As you can see from the table, the Do Nothing budget after 5 years results in an additional $24 million need to recover the average PCI to the starting level of 63. Try telling a group of taxpayers that improper pavement maintenance and funding cost them $24 million in just 5 years. I’ll just watch from a safe distance…
Traffic signals, street markings, and right-of-way signage dictate the flow of traffic for millions of people. It is easy to take these traffic guides for granted, forgetting that every sign, every traffic signal and every pavement marking must be maintained by the city. There are thousands of these right-of-way assets scattered throughout a city, and keeping track of them can be a challenge.
Government accountability standards such as GASB 34 require municipalities to act as good stewards in maintaining public assets. This includes any right-of-way asset owned by the city. As a matter of fact, the FHWA suggests that a missing or damaged regulatory sign, such as a stop or one way sign, should be replaced or repaired within hours of discovery. The date and time of the notification, as well as the date and time of the repair activity should also be properly documented. So, how do city’s organize and track this type of vital reporting information?
Right-of-Way Asset Database
In order to execute on their responsibility as a steward of a city’s assets, municipalities must determine where the assets are, and how many assets they maintain. The first step to organizing this information is performing a right-of-way asset survey. This can be done a variety of ways, but the end result is similar; an organized database of signs, signals, markings and more is compiled together. The assets should then be organized using GIS information and plotted to a map of the city.
With a GIS integrated asset database the city can track everything they are required to maintain, and properly document repairs as they are completed. When a call is received regarding a failing traffic light, or missing stop sign, the information can be entered into the records and proper measures can be taken to fix the issue before it results in an injury. Demonstrating the ability to track asset repairs may also be important for avoiding potential legal concerns associated with the upkeep of city owned assets.
The goal of maintaining a right-of-way asset database is threefold: Convenience, Accountability and Public Safety.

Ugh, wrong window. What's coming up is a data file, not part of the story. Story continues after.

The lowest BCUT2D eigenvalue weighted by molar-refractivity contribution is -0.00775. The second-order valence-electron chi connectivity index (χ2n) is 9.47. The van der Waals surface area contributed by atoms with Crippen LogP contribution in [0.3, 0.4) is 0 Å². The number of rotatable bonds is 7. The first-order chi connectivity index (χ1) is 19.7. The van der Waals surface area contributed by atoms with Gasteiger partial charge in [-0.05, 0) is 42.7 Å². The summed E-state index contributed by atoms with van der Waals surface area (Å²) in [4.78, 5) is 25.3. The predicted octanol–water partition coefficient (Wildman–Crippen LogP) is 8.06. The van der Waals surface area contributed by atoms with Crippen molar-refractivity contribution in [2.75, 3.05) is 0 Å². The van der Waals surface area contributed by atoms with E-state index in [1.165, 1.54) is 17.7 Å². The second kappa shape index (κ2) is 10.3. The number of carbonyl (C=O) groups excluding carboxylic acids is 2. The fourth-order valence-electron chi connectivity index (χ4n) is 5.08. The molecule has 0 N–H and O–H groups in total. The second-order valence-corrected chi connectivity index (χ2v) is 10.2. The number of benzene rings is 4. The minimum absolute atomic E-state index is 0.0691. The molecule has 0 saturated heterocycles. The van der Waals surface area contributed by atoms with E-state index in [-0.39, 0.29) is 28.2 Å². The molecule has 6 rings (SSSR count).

Convenience – The process of managing thousands of assets can be daunting, but organization is key. When a city has a properly organized asset database it becomes a trivial task to notate complaints and issue repairs in a timely manner. This simplifies the tasks of city employees that are responsible for this type of documentation, eliminating waste and errors associated with disorganization.
Accountability – Cities must remain accountable to their asset stewardship responsibilities. Whether the goal is avoiding a lawsuit, or satisfying the requests of city board members, a properly maintained asset database is a strong indicator of a responsibly run local public works administration.
Public Safety – This is arguably the most important responsibility of a local government. When a stop sign has been damaged or vandalized, it is only a matter of time before an accident ensues. Maintaining an organized database of this type of right-of-way asset allows an administration to act quickly when reports of damaged or missing assets come in. Timely repairs may save lives.
If you are part of a team tasked with managing thousands of right-of-way assets the value of an organized asset database is not lost on you. Take the leap towards improving public safety and accountability in your city by preparing a GIS integrated database of all right-of-way assets. Just as drivers look to the street signs, city managers can look to the asset database to ensure they are headed in the right direction.
The pavement network is the most valuable visible asset that the city maintains. Even smaller networks are usually valued at close to $100 million. If you are tasked with maintaining such a valuable asset on a dwindling budget, you better make the most out of your investments.
When a municipality is creating a budget plan to allocate millions of dollars to the pavement network, it is considered proper due diligence to base this plan on the most accurate, objective assessment of the network’s condition and need. Reporting of this assessment also falls under statement 34 of The Government Accounting Standards Board (GASB).
Acknowledging that completing a pavement survey is necessary, and recognizing the ways in which it will save your city money are different things, however. Below are three ways in which a pavement survey will help your city instantly save money.
Surface Condition Survey
A pavement condition survey is a complete overview of your pavement network assets. This data is arranged into categories depending on a street segment’s rehabilitation needs. The information is not only required to hold up to accountability standards, such as GASB 34, but it is also important for allocating dollars for pavement rehabilitation treatments.